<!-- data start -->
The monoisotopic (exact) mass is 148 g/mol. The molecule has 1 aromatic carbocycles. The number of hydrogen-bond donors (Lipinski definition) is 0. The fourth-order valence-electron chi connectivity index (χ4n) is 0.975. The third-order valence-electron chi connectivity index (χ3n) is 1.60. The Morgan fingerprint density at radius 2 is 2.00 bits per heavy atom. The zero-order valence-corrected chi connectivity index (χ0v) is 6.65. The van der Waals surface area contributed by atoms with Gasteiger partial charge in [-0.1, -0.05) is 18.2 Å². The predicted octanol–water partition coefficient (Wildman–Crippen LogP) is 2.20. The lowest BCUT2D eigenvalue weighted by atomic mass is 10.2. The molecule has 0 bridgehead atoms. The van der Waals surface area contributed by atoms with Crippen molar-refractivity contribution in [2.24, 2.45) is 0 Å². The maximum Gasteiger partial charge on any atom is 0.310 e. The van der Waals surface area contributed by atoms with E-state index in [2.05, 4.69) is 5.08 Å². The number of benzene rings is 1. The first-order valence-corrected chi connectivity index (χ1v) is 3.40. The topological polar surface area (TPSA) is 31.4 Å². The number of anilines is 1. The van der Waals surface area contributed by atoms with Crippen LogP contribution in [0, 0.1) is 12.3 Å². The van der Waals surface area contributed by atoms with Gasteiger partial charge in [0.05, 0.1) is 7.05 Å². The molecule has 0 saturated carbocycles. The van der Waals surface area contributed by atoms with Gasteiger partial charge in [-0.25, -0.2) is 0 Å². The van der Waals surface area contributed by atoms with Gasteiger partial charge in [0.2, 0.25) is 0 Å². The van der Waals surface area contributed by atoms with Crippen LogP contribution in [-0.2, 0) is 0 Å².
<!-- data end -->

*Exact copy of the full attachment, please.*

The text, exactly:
The monoisotopic (exact) mass is 148 g/mol. The molecule has 1 aromatic carbocycles. The number of hydrogen-bond donors (Lipinski definition) is 0. The fourth-order valence-electron chi connectivity index (χ4n) is 0.975. The third-order valence-electron chi connectivity index (χ3n) is 1.60. The Morgan fingerprint density at radius 2 is 2.00 bits per heavy atom. The zero-order valence-corrected chi connectivity index (χ0v) is 6.65. The van der Waals surface area contributed by atoms with Gasteiger partial charge in [-0.1, -0.05) is 18.2 Å². The predicted octanol–water partition coefficient (Wildman–Crippen LogP) is 2.20. The lowest BCUT2D eigenvalue weighted by atomic mass is 10.2. The molecule has 0 bridgehead atoms. The van der Waals surface area contributed by atoms with Crippen molar-refractivity contribution in [2.24, 2.45) is 0 Å². The maximum Gasteiger partial charge on any atom is 0.310 e. The van der Waals surface area contributed by atoms with E-state index in [2.05, 4.69) is 5.08 Å². The number of benzene rings is 1. The first-order valence-corrected chi connectivity index (χ1v) is 3.40. The topological polar surface area (TPSA) is 31.4 Å². The number of anilines is 1. The van der Waals surface area contributed by atoms with Crippen LogP contribution in [0, 0.1) is 12.3 Å². The van der Waals surface area contributed by atoms with Gasteiger partial charge in [0.05, 0.1) is 7.05 Å². The molecule has 0 saturated carbocycles. The van der Waals surface area contributed by atoms with Gasteiger partial charge in [-0.25, -0.2) is 0 Å². The van der Waals surface area contributed by atoms with Gasteiger partial charge in [0.2, 0.25) is 0 Å². The van der Waals surface area contributed by atoms with Crippen LogP contribution in [-0.2, 0) is 0 Å².